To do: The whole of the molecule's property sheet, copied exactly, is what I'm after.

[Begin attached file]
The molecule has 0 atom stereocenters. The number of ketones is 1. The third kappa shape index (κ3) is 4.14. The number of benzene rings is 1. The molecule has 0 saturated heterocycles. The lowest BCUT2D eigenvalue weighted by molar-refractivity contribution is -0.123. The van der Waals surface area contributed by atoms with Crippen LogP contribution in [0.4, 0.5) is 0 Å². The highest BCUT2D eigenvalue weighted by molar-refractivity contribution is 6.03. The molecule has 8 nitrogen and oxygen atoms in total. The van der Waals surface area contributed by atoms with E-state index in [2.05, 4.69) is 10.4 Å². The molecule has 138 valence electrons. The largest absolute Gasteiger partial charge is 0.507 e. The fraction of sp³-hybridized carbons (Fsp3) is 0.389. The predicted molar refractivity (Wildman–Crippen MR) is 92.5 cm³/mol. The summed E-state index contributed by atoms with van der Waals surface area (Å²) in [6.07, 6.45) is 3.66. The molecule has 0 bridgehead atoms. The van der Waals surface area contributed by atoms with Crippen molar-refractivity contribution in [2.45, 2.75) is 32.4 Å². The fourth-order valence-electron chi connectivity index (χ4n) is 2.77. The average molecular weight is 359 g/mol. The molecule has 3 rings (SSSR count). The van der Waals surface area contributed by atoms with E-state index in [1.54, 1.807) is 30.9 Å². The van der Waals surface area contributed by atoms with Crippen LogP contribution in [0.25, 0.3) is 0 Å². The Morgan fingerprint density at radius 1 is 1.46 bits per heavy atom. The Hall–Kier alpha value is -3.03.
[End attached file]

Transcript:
The molecule has 0 atom stereocenters. The number of ketones is 1. The third kappa shape index (κ3) is 4.14. The number of benzene rings is 1. The molecule has 0 saturated heterocycles. The lowest BCUT2D eigenvalue weighted by molar-refractivity contribution is -0.123. The van der Waals surface area contributed by atoms with Crippen LogP contribution in [0.4, 0.5) is 0 Å². The highest BCUT2D eigenvalue weighted by molar-refractivity contribution is 6.03. The molecule has 8 nitrogen and oxygen atoms in total. The van der Waals surface area contributed by atoms with E-state index in [2.05, 4.69) is 10.4 Å². The molecule has 138 valence electrons. The largest absolute Gasteiger partial charge is 0.507 e. The fraction of sp³-hybridized carbons (Fsp3) is 0.389. The predicted molar refractivity (Wildman–Crippen MR) is 92.5 cm³/mol. The summed E-state index contributed by atoms with van der Waals surface area (Å²) in [6.07, 6.45) is 3.66. The molecule has 0 bridgehead atoms. The van der Waals surface area contributed by atoms with Crippen molar-refractivity contribution in [2.45, 2.75) is 32.4 Å². The fourth-order valence-electron chi connectivity index (χ4n) is 2.77. The average molecular weight is 359 g/mol. The molecule has 3 rings (SSSR count). The van der Waals surface area contributed by atoms with E-state index in [1.54, 1.807) is 30.9 Å². The van der Waals surface area contributed by atoms with Crippen LogP contribution in [0.25, 0.3) is 0 Å². The Morgan fingerprint density at radius 1 is 1.46 bits per heavy atom. The Hall–Kier alpha value is -3.03.